The activity of our team has focused primarily on reproducing on a computer the failing of polymeric fibers under moderate tensile loading, brought about by the geometric strain of individual chains and by thermal fluctuations. This seemingly simple process is indeed exceedingly complex at the microscopic scale of atoms and molecules, taking place through the random nucleation of an initial defect (a crack), slowly propagating with time, and eventually triggering a final fiery stage of collective collapse.
Besides basic science reasons, our study is motivated by the interest in the mechanical properties of fibers made of biopolymers, such as proteins, poly-saccharides (i.e.,complex sugars), bundles of DNA and RNA fibers. The mechanical properties of these systems have biological implications. For instance, cancerous tissue differs from the healthy one also in terms of rigidity or elasticity, fragility and toughness. Moreover, most of the bio-systems of interest for our study are of nanometric size. Hence, the insight gained from our research can be transferred to a variety of other research subjects, including bio-medicine, pharmacology and especially drug-delivery, nanotechnology.
As we reduce the system dimensions from micro to nano scale, surface properties become increasingly important. We have studied the thermodynamics of stretching and fracture in single polymer chains in detail where we have focused on the effects due to the systems being small. Thermodynamics is usually limited to working for large systems, but we demonstrate that thermodynamic description still works for stretching individual molecules. This is important for how to describe energy conversion at the single-molecule level.
Polymers are central in many industrial contexts. Polymer cellulose is becoming more and more important as a building block for the development of new materials, cosmetics, as an additive, biomedical applications and in textiles. A bottleneck in the utilization of the good properties of cellulose is to break it down into its constituents. To get through this bottleneck, we study the dissolution mechanism of cellulose bundles under oscillating tensile load. We are now beginning to gain a better understanding of the special conditions that are required to bring about dissolution.
The project ended up focusing on the mechanical and thermodynamic properties of PEO (Polyethylene Oxide) polymer bundles as a model for bio and bio-inspired materials like tendons. The approach was mainly theoretical/computational and involved a close collaboration between physical chemists and computational physicists/material scientists.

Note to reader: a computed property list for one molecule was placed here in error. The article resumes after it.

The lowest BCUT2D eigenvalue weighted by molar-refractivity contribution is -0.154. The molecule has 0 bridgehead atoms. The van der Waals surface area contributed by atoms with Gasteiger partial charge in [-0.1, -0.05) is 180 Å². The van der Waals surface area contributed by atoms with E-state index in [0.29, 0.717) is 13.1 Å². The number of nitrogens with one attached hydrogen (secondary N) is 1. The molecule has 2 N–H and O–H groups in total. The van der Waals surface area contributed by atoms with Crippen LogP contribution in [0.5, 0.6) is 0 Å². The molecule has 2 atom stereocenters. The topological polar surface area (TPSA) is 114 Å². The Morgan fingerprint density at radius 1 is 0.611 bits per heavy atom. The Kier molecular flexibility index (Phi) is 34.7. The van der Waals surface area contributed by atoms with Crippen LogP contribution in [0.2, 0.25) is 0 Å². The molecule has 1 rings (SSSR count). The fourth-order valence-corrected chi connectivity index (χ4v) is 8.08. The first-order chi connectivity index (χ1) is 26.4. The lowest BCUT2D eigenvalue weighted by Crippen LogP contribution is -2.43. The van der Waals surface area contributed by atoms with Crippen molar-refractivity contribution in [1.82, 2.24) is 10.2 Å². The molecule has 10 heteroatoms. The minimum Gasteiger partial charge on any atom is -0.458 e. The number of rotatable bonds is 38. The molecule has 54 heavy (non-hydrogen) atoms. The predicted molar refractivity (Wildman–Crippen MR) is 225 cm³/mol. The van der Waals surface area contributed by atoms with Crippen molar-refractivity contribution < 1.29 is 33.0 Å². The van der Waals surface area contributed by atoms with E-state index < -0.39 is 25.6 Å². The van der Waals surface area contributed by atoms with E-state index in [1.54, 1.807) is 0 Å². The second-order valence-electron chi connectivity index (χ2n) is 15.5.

Polymeric fibres made of proteins and of polysaccharides represent one of the important structural motifs of bio-systems. In living organisms, fibres are usually assembled in bundles, inter-linked to form gels, or incorporated into bio-minerals, giving origin to a variety of extended tissues such as muscles, cartilage and bones. Present days technology strives to match the properties of these remarkable materials, in many cases attempting to imitate their hierarchical structures, starting from the molecular building blocks to the texture of macroscopic tissues.
The focal interest of our experimental and computational/theoretical collaboration are bio- and bio-inspired fibrous materials for bio-medical applications, exemplified by bio-compatible polymeric adhesives for surgical sutures, gel scaffolds for skin regeneration, artificial tissues to replace tendons and cartilage structures.
Our plan has an applied and a basic science content.
The applied side consists in the development of computer codes able to predict mechanical properties of macroscopic samples and tissues from the structure and elastic behaviour of the individual fibres, based on their self-assembly into bundles and gels.
To achieve this goal, a great deal of new basic understanding is required, concerning the role of the hierarchical supra-molecular organisation of proteins and saccharide polymers into extended 3D structures.To this aim, computations and experiments will be carried out to infer mechanical properties of macroscopic samples and tissues from the structure and elastic behaviour of the individual fibres, accounting for defects, for density fluctuations, for translational and orientation ordering.
A graduate student and a Researcher (Dr. Rajesh Kumar, 1 year) are required to carry out the project.
The organisation of our plan and the composition of our team are meant to pave the way for a larger and more ambitious undertaking on the European scale under the Horizon-2020 framework